Sunday, April 05, 2015

RDF Faceting: Query Facets + Range facets = Object Ranges Queries Facets

Faceting on semi-structured data like RDF is definitely (at least for me) an interesting topic.

The issue #28 and the issue #47 track the progresses about that feature on SolRDF: RDF Faceting.
I just committed a stable version of one of those kind of faceting: facets objects ranges queries (issue #28). You can find here a draft documentation about how faceting works in SolRDF.   

In a preceding article I described how a plain and basic SPOC faceting works; here I introduce this new type of faceting: Object Ranges Queries Facets.

Range Faceting is an already built-in feature in Solr: you can get this facets on all fields that support range queries (e.g. dates and numerics). For instance, asking for something like this:

facet.range=year
facet.range.start=2000
facet.range.end=2015
facet.range.gap=1

you will get the following response:

<lst name="facet_ranges">
    <lst name="year">
      <lst name="counts">
          <int name="2000">3445</int>
          <int name="2001">2862</int>
          <int name="2002">2776</int>
          <int name="2003">2865</int>
          ...  
       </lst>      
       <int name="gap">1</int>
       <int name="start">2000</int>
       <int name="end">2010</int>
    </lst>
    ...
Plain range faceting on RDF schema? mmm....

SolRDF indexes semi-structured data, so we don't have arbitrary fields like year, creation_date, price and so on...we always have these fields:
  • s(ubject)
  • p(redicate)
  • o(bject) 
  • and optionally a c(ontext)
So here comes the question: how can I get the right domain values for my range facets? I don't have an explicit "year" or "price" or whatever attribute.
See the following data, which is a simple RDF representation of two projects (#xyz and #kyj):

@prefix xsd: &lt;http://www.w3.org/2001/XMLSchema#&gt; .
@prefix abc: &lt;http://a.b.c#&gt; .
@prefix cde: &lt;http://c.d.e#&gt; . 

<#xyz> 
    abc:start_year "2001"^^xsd:integer ;
    abc:end_year "2003"^^xsd:integer ;
    cde:first_prototype_date 2001-06-15"^^xsd:date ;
    cde:last_prototype_date "2002-06-30"^^xsd:date ;
    cde:release_date  "2003-10-10"^^xsd:date .

<#kyj> 
    abc:start_year "2002"^^xsd:integer ;
    abc:end_year "2007"^^xsd:integer ;
    cde:first_prototype_date 2003-09-27"^^xsd:date ;
    cde:last_prototype_date "2005-08-24"^^xsd:date ;
    cde:release_date  "2007-03-10"^^xsd:date .

The following table illustrates how the same data is indexed within Solr:
S(ubject)P(redicate)O(bject)
#xyz http://a.b.c#start_year "2001"^^xsd:integer
#xyz http://a.b.c#end_year "2003"^^xsd:integer
#xyz http://c.d.e#first_prototype_date "2001-06-15"^^xsd:date
...

As you can see, the "logical" name of the attribute that each triple represents is in the P column, while the value of that attribute is in the O cell. This is the main reason the plain Solr range faceting here wouldn't work: a request like this:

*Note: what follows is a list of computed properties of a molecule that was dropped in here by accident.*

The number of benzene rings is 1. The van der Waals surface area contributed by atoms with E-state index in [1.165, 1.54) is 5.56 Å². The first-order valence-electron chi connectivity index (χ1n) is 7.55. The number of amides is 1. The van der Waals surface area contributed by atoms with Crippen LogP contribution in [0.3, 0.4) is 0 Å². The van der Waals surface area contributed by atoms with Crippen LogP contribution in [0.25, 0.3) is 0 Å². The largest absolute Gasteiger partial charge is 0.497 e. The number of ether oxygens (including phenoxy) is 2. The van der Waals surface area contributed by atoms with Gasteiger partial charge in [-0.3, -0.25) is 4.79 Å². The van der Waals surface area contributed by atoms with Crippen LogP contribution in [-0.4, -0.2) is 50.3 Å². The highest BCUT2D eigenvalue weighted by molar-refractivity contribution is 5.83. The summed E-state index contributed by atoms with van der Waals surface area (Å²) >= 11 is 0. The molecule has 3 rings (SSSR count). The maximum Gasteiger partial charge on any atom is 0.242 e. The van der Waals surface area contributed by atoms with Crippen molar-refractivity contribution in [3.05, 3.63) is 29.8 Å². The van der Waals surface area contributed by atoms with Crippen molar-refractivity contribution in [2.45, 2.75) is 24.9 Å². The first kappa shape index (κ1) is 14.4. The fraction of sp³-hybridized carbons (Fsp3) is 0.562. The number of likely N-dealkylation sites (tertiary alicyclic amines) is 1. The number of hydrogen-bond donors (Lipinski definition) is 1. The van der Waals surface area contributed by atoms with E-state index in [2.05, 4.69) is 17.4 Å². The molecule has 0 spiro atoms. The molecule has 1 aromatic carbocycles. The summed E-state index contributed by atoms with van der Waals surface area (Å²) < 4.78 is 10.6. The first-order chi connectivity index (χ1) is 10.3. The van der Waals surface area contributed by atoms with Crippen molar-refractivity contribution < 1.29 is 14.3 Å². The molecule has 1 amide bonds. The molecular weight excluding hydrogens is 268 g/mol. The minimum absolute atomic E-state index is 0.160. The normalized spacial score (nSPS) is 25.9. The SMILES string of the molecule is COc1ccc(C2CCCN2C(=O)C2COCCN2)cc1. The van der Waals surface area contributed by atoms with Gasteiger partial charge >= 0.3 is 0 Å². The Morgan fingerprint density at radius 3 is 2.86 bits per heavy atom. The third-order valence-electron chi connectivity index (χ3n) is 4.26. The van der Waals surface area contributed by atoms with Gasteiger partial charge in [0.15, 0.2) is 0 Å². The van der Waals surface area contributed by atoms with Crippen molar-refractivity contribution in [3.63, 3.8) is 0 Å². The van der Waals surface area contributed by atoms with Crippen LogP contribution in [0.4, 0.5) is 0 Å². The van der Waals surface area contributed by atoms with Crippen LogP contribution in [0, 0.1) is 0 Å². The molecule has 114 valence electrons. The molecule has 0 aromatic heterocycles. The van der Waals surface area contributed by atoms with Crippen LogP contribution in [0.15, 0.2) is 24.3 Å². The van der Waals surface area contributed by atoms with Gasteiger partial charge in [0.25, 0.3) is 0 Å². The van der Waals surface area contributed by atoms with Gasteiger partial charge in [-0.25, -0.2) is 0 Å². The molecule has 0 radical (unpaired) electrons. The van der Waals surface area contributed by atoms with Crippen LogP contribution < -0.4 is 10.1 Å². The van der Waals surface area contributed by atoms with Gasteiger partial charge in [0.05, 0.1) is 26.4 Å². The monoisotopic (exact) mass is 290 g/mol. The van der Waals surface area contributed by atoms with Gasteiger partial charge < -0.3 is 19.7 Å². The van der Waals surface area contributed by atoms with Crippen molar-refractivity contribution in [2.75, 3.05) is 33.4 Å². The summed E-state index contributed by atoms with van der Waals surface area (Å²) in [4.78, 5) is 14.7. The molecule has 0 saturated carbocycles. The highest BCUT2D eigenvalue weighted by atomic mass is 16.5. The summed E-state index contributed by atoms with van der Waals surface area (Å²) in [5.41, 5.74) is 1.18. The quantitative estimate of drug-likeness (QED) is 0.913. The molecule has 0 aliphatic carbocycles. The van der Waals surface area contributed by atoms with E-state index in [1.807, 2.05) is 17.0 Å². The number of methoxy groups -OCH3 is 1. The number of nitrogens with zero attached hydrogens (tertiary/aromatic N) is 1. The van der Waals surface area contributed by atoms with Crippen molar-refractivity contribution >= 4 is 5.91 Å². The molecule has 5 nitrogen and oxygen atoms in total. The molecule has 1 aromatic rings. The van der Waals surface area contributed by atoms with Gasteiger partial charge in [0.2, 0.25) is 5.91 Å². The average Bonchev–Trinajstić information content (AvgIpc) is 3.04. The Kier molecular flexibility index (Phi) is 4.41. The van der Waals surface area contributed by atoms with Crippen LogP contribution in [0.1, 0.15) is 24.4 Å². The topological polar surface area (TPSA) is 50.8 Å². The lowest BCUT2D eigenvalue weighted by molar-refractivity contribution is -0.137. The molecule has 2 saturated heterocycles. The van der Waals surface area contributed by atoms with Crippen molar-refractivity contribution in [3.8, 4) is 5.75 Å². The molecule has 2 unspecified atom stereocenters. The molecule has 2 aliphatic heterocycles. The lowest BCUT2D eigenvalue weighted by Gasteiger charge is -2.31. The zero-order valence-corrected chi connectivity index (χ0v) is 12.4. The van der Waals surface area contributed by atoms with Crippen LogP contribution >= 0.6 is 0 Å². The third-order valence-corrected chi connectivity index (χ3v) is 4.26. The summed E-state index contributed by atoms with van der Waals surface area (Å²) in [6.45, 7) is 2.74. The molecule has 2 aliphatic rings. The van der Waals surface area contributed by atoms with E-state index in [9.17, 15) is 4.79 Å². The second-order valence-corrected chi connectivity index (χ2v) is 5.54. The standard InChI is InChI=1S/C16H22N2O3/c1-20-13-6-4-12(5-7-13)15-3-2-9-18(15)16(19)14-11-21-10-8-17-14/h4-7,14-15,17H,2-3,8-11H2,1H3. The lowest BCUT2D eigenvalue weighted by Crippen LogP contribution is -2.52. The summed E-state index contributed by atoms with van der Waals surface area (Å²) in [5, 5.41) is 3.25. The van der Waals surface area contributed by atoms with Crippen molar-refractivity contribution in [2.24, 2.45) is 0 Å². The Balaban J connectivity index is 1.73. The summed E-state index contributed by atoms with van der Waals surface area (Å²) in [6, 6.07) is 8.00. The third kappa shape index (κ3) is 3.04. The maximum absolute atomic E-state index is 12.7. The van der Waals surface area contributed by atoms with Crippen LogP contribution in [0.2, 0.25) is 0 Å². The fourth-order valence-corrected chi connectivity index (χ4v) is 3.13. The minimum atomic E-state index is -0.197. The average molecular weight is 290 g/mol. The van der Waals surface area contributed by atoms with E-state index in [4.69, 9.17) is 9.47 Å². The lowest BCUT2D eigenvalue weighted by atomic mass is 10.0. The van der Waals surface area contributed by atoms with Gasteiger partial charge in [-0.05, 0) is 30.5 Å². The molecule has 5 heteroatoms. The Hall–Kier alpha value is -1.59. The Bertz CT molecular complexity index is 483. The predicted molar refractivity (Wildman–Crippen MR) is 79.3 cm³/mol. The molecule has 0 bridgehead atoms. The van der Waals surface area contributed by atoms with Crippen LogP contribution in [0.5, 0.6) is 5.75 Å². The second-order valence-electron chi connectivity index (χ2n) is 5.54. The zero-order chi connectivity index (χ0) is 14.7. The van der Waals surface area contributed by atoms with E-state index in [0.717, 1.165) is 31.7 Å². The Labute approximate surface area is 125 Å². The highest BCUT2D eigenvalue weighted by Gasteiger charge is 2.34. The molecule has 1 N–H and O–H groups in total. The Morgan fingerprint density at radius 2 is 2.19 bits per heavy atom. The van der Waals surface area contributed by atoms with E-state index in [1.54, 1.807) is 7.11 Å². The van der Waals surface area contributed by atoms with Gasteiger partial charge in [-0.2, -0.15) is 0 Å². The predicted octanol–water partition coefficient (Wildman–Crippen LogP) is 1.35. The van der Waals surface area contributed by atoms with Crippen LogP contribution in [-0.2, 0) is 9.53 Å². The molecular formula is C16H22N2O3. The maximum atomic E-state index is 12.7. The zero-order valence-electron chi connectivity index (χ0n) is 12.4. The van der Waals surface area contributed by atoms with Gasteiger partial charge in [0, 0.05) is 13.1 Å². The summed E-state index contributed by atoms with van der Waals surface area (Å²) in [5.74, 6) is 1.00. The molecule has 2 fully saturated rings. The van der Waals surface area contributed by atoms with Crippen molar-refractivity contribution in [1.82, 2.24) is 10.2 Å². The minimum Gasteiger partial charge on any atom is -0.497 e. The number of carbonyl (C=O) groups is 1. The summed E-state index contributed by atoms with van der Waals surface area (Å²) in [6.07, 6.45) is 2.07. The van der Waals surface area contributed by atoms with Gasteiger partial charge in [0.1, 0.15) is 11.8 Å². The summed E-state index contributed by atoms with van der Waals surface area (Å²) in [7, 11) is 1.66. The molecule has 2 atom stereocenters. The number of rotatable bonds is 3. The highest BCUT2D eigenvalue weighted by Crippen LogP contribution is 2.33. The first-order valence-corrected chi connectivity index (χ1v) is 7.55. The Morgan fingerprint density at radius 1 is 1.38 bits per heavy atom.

facet.range=o

would mix apples and bananas. In addition, without knowing in advance the domain of the target value (e.g. integer, double, date, datetime) how could we express a valid facet.range.start, facet.range.end and facet.range.gap?

Requesting the same thing for s or p attributes doesn't make any sense at all because the datatype (string) doesn't support this kind of faceting. 

Object Ranges Queries Facets

In order to enable a range faceting that makes sense on SolRDF, I replaced the default FacetComponent with a custom subclass that does something I called Object Ranges Queries Facets, which is actually a mix between facet ranges and facet queries.
  • Object because the target field is the o(bject)
  • Facet because, of course, the final results are facets
  • Range because what we are going to compute are facet ranges
  • Queries because instead of indicating the target attribute in request (by means of facet.range parameter), this kind of faceting requires a facet.range.q which is a query (by default parsed by the Solr Query Parser) that selects the objects (i.e. the "o" attribute) of all matching triples (i.e. SolrDocument instances) and then calculates the ranges on top of them.
Returning to our example, we could issue a request like this:

facet.range.q=p:<http://a.b.c#start_year>
facet.range.start=2000
facet.range.end=2010
facet.range.gap=1

or like this

facet.range.q=p:<http://c.d.e#release_date>
facet.range.start=2000-01-10T17:00:00Z
facet.range.end=2010-01-10T17:00:00Z
facet.range.gap=+1MONTH

You can have more than one facet.range.q parameter. In this case the facet response will look like this:

<lst name="facet_ranges">
    <lst name="p:<http://a.b.c#start_year>">
      <lst name="counts">
          <int name="2000">3445</int>
          <int name="2001">2862</int>
          <int name="2002">2776</int>
          <int name="2003">2865</int>
          ...
       </lst>
       <int name="gap">1</int>
       <int name="start">2000</int>
       <int name="end">2010</int>
    </lst>
    <lst name="p:<http://c.d.e#release_date>">
      <lst name="counts">
          <int name="2000-03-29T17:06:02Z">2516</int>
          <int name="2001-04-03T21:30:00Z">1272</int>
          ...
       </lst>       <int name="gap">+1YEAR</int>
       <int name="start">2000-01-10T17:00:00Z</int>
       <int name="end">2010-01-10T17:00:00Z</int>
    </lst>
    ...

You can do more with request parameters, query aliasing and shared parameters. Please have a look at SolRDF Wiki.

As usual, feedbacks are warmly welcome ;)
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